With his chair empty and a small brown gavel lying untouched in front of it, ailing Prime Minister Ariel Sharon was declared permanently incapacitated by Israel's Cabinet on Tuesday, officially ending his five-year tenure.

Sharon, 78, suffered a devastating stroke Jan. 4 and has been in a coma since.

After the stroke, Sharon's deputy, Ehud Olmert, immediately stepped in as his temporary replacement. Olmert has since won national elections as leader of the centrist Kadima Party, and has become the designated prime minister, assigned the task of forming a coalition government.

Tuesday's declaration was largely symbolic in nature since Olmert has been Israel's de facto leader since January, and because medical experts believe Sharon's chances of recovery are slim.

Under Israeli law, an ailing prime minister can only have a temporary replacement for up to 100 days before an official successor must be named. That deadline expires Friday, but because the weeklong Jewish Passover holiday begins Wednesday, the declaration of permanent incapacitation was moved up to Tuesday.

"Today, we realize that he is not with us anymore in the political arena, that he could not see the results of what he initiated, the Kadima Party," said Cabinet minister Meir Sheetrit of Kadima.

Cabinet Secretary Israel Maimon noted at the beginning of a special Cabinet session that Friday marks the end of the 100-day period.

"According to the law, at the end of 100 days, the government must appoint a minister from his party as the acting prime minister, until the establishment of a new government. The suggestion laid forth today is to appoint the head of the Kadima party, the acting prime minister Ehud Olmert, as the prime minister in practice."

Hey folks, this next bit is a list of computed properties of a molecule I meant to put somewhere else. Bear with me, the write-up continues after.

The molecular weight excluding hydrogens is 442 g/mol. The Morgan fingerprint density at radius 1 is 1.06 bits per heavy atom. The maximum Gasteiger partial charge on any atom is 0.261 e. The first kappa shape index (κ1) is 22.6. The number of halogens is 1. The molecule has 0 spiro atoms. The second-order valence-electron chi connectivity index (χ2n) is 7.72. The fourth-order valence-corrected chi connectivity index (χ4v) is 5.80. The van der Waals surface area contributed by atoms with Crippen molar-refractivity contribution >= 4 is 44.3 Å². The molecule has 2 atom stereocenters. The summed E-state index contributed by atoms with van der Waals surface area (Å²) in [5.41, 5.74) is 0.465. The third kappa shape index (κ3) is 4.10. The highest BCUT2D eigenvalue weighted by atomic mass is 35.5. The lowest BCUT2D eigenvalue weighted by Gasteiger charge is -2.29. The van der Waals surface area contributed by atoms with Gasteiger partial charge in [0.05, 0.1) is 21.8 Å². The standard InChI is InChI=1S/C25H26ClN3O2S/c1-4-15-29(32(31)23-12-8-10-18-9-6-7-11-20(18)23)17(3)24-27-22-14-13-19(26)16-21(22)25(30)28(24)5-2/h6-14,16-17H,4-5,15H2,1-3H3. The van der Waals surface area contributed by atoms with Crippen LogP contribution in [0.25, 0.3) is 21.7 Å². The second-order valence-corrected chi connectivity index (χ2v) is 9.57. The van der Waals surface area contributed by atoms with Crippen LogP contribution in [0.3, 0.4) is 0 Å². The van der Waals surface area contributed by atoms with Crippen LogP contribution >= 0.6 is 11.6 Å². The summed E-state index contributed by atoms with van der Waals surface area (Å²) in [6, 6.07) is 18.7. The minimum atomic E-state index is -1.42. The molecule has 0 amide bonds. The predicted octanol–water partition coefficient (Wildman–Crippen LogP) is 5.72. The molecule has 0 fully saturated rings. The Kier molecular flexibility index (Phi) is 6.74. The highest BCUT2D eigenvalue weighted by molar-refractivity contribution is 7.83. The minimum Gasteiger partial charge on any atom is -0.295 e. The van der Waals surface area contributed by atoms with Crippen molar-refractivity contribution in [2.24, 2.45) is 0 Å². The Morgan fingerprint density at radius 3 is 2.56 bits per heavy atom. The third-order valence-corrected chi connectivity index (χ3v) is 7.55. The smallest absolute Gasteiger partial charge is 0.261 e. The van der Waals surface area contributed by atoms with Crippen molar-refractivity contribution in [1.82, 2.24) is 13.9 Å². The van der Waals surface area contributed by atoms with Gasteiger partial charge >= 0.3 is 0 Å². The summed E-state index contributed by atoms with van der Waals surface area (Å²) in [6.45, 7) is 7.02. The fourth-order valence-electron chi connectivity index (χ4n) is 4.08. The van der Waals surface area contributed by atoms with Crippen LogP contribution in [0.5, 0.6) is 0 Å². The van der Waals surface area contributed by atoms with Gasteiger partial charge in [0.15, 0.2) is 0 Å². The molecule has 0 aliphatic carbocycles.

Sharon has been lying unconscious since his stroke. Last week, surgeons reattached a portion of his skull removed in previous surgery. It was his eighth operation since he fell ill.

Sharon underwent a CT scan on Monday to determine the outcome of surgery on his skull last week, Hadassah Hospital spokesman Ron Krumer said. The scan revealed no change in his condition, which the hospital defines as "serious but stable," meaning that his life is not in immediate danger.

Hadassah officials have said that discussions were still under way on whether to move Sharon to a long-term care facility. Experts say his chances of recovery are extremely slim, given the gravity of his stroke and his persistent coma.

Sharon suffered the stroke weeks after leaving the hawkish Likud Party and forming the new centrist Kadima movement, pledging to pull out of large parts of the West Bank and draw Israel's final borders by 2010.

Sharon had been expected to coast to a third straight term as prime minister, and his removal from the political scene shocked Israelis.

Led by Olmert, Sharon's heir apparent, Kadima won last month's Israeli election, although by a smaller margin that was expected when Sharon led the party. Analysts have said the party's popularity was a result of Sharon's legacy.